We're also coming up to the fifth Sunday when we're asking our congregation to bring their pledges towards a target of £850K - having already given £650K, and in the context of a total project cost of around £4M. As at yesterday those pledges had reached £295K, so it will be interesting to see how we do tomorrow morning where the balance is concerned! But given that less than a quarter of the church has pledged so far, the target looks within reach...

Friday, 4 December 2009

Nestlé surrender to STOP THE TRAFFIK pressure

From: Bex Keer []
Sent: 04 December 2009 14:03
To: undisclosed-recipients:
Subject: Nestlé surrender to STOP THE TRAFFIK pressure

Christmas has come early!

Thank you to all those who are part of the STOP THE TRAFFIK chocolate campaign. On Sunday could you take the opportunity to announce the exciting developments that ….

Nestlé surrender to STOP THE TRAFFIK pressure

On Monday morning (December 7th) chocolate giant Nestlé UK will finally announce that Kit Kat is to be slave free or fairly traded from January 2010. But this good news is only partial. This is amazing news. But remember although Nestlé have bowed to pressure from the STOP THE TRAFFIK campaign to clean up their act, they will also announce that this will only apply to their ‘four finger’ product. In other words, two finger Kit Kats and all of their other chocolate products will continue to exploit the chocolate slaves of the Ivory Coast from where Nestlé source most of their cocoa.

Over the last few years thousands of churches and their members have put pressure on the big chocolate manufacturers around the world to eradicate the worst forms of child labour on the cocoa farms of Ivory Coast, West Africa where thousands of young children are trafficked, enslaved and abused to harvest the cocoa that makes over a third of the world’s chocolate.

First Cadbury, then MARS, now Nestle.

Since summer 2009 STOP THE TRAFFIK has turned the heat up on Nestlé – a global giant with a poor human rights record – and in recent weeks has launched a new and hard-hitting Christmas campaign designed to bring the giant company to task.
STOP THE TRAFFIK has learnt that from January 2010 the four finger Kit Kats will be fair trade and that this will be made public on Monday. However, Nestlé still refuse to budge on their two finger biscuits.

Steve Chalke, founder of STOP THE TRAFFIK and the United Nations Special Advisor on Community Action Against Human Trafficking says “We welcome the Nestlé announcement. We are relieved for the cocoa farmers and children in Ivory Coast. The surrender of Nestlé demonstrates that by making a simple consumer choice ordinary people can hold multi-nationals to account.”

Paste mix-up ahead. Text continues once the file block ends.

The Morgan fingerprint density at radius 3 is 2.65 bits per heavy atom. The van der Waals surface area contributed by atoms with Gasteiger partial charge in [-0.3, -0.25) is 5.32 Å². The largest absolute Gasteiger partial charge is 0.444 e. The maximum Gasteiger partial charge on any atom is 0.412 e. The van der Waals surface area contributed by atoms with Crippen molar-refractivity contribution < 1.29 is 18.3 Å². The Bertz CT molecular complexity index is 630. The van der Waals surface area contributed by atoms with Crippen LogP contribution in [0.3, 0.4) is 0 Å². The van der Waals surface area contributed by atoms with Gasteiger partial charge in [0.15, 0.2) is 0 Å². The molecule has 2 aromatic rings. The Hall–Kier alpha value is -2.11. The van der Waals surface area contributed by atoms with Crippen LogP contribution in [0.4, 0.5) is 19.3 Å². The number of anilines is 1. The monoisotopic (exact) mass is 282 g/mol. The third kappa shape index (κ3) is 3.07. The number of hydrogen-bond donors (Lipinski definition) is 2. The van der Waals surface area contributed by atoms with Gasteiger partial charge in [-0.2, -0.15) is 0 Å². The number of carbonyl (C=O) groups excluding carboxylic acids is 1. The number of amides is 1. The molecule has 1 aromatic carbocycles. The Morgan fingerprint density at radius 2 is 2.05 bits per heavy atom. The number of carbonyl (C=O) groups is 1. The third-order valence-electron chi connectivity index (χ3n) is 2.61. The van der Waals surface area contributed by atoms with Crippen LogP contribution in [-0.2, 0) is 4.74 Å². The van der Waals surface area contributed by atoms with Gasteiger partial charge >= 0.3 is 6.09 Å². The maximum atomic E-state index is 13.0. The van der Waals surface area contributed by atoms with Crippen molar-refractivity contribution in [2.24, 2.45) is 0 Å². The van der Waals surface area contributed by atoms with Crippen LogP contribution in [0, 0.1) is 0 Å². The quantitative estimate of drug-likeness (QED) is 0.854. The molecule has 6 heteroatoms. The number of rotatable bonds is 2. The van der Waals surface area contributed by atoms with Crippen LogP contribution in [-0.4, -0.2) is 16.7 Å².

But, he adds “Though we understand that it is hard to make all products ethical overnight, we want to see that this is more than a token gesture. So, we intend to keep the pressure on Nestlé until their commitment is global and product wide, like their competitor Mars. No chocolate should have the bitter aftertaste of slavery. Therefore our campaign continues.”


Ruth Dearnley CEO STOP THE TRAFFIK "This is only the beginning. The worst thing we can do is think that this is enough. This is a sign that our campaign is working but the chocolate industry needs to know that we will not stop until every bar on every shelf in every shop is traffik free. Because only then can we know that we are stopping the trafficking of young boys to pick the beans to feed us our sweet snack. Thank you for all you are doing. Be encouraged and be inspired. We will stop the traffik"

This e-mail has been sent by Bex Keer, STOP THE TRAFFIK UK Team Manager
t: 020 7921 4250 f: 020 7921 4201
STOP THE TRAFFIK, 75 Westminster Bridge Road, London, SE1 7HS

Friday, 27 November 2009

A great investment opportunity, where crime reduction is concerned?

An article in today's Guardian reports that 'The cost of crime related to "conduct problems" – defined by the report as problems such as disobedience, lying, fighting and stealing – is £60bn a year' and that 'Up to 80% of crime in the UK is committed by people who had behavioural problems as children and teenagers'.

In the context of the suggestion that 'A lifetime of crime committed by a single prolific offender can cost up to £1.5m', a great opportunity for churches and other agencies to make a huge difference by providing pre-school group parenting programmes and other similar early intervention programmes.

Wednesday, 18 November 2009

'Humanists should be welcome on Thought for the Day – if they would only admit their own fundamental irrationality'

An interesting article by Nick Spencer in today's Guardian. He argues that 'In another way, however, humanism is deeply religious. It may not rely on revelation or the supernatural but, like any serious worldview, it does depend on beliefs and moral convictions that cannot be proved.' He goes on to suggest that (only) if those who hold such views 'are willing to abandon their fig leaves and embrace the vulnerability that goes with any religious faith position', they should be given a slot on Radio 4's Thought for the Day.

Tuesday, 17 November 2009

Church organizes a Halloween Bible and book burning party

Staggering to hear that churches such as this North Carolina one exist - ironically called Amazing Grace Church! And am ashamed to be included in the same "Christian" category as them. Watch the video!

Sunday, 15 November 2009

'Take my money: I don't want it'

So says Oxford academic Toby Ord in today's Sunday Times

He says we'd all be happier if we donated 10% of our income to good causes. He has no religious leanings, but in many Christian churches we're ahead of him, indeed have been for a couple of millenia, as we encourage 'tithing' of our incomes, and giving to all manner of good causes over and above that!

Saturday, 14 November 2009


Enjoyed spending an 'Agenda.1' day at the HQ of The Message Trust on Friday with some Manchester and national church leaders who are engaged in planting new churches. The Message's CEO Andy Hawthorne is a visionary pioneer whose influence has gone from city-wide to regional to national, with Eden projects now being started in deprived inner-city areas all over the UK.

Mick Woodhead from St Thomas's in Sheffield shared something of their recent history - church of 1,750, then 1,500 relocate to their central Sheffield church, leaving about less than 250, who then have grown to 1,100 in the last 6 years. Their simple vision is explained here. Mick's own story is an interesting one: had no particular Christian background but came to faith at 29; worked as a BT engineer for the next 20 years, then went to train as an Anglican vicar at 49; his first posting was to a dying church that he was supposed to close, but instead it flourished!; he then joined the leadership team at St Thomas's, and when Mike Breen reloacted to the US, became the Rector, with the church then growing by over 400%.